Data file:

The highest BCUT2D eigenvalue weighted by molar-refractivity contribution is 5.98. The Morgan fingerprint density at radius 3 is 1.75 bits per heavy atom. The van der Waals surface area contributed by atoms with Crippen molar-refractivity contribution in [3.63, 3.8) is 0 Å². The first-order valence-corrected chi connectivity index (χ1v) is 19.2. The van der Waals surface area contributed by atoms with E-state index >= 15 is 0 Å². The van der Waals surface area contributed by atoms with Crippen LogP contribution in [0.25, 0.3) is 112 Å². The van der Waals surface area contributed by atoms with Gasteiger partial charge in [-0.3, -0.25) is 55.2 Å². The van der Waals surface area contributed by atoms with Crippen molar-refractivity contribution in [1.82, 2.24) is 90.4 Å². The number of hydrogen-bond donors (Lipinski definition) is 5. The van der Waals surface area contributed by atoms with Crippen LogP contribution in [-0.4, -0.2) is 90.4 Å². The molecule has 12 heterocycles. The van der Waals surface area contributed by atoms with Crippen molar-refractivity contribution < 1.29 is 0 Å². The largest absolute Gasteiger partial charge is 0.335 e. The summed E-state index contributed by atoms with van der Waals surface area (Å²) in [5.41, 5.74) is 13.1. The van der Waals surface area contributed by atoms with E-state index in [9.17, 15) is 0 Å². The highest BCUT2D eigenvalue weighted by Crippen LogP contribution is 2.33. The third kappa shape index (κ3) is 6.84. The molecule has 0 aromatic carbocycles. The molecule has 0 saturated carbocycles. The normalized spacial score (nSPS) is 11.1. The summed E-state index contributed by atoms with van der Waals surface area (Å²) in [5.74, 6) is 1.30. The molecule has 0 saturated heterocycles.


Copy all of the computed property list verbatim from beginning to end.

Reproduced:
The highest BCUT2D eigenvalue weighted by molar-refractivity contribution is 5.98. The Morgan fingerprint density at radius 3 is 1.75 bits per heavy atom. The van der Waals surface area contributed by atoms with Crippen molar-refractivity contribution in [3.63, 3.8) is 0 Å². The first-order valence-corrected chi connectivity index (χ1v) is 19.2. The van der Waals surface area contributed by atoms with E-state index >= 15 is 0 Å². The van der Waals surface area contributed by atoms with Crippen LogP contribution in [0.25, 0.3) is 112 Å². The van der Waals surface area contributed by atoms with Gasteiger partial charge in [-0.3, -0.25) is 55.2 Å². The van der Waals surface area contributed by atoms with Crippen molar-refractivity contribution in [1.82, 2.24) is 90.4 Å². The number of hydrogen-bond donors (Lipinski definition) is 5. The van der Waals surface area contributed by atoms with Crippen LogP contribution in [-0.4, -0.2) is 90.4 Å². The molecule has 12 heterocycles. The van der Waals surface area contributed by atoms with Crippen molar-refractivity contribution < 1.29 is 0 Å². The largest absolute Gasteiger partial charge is 0.335 e. The summed E-state index contributed by atoms with van der Waals surface area (Å²) in [5.41, 5.74) is 13.1. The van der Waals surface area contributed by atoms with E-state index in [9.17, 15) is 0 Å². The highest BCUT2D eigenvalue weighted by Crippen LogP contribution is 2.33. The third kappa shape index (κ3) is 6.84. The molecule has 0 aromatic carbocycles. The molecule has 0 saturated carbocycles. The normalized spacial score (nSPS) is 11.1. The summed E-state index contributed by atoms with van der Waals surface area (Å²) in [5.74, 6) is 1.30. The molecule has 0 saturated heterocycles.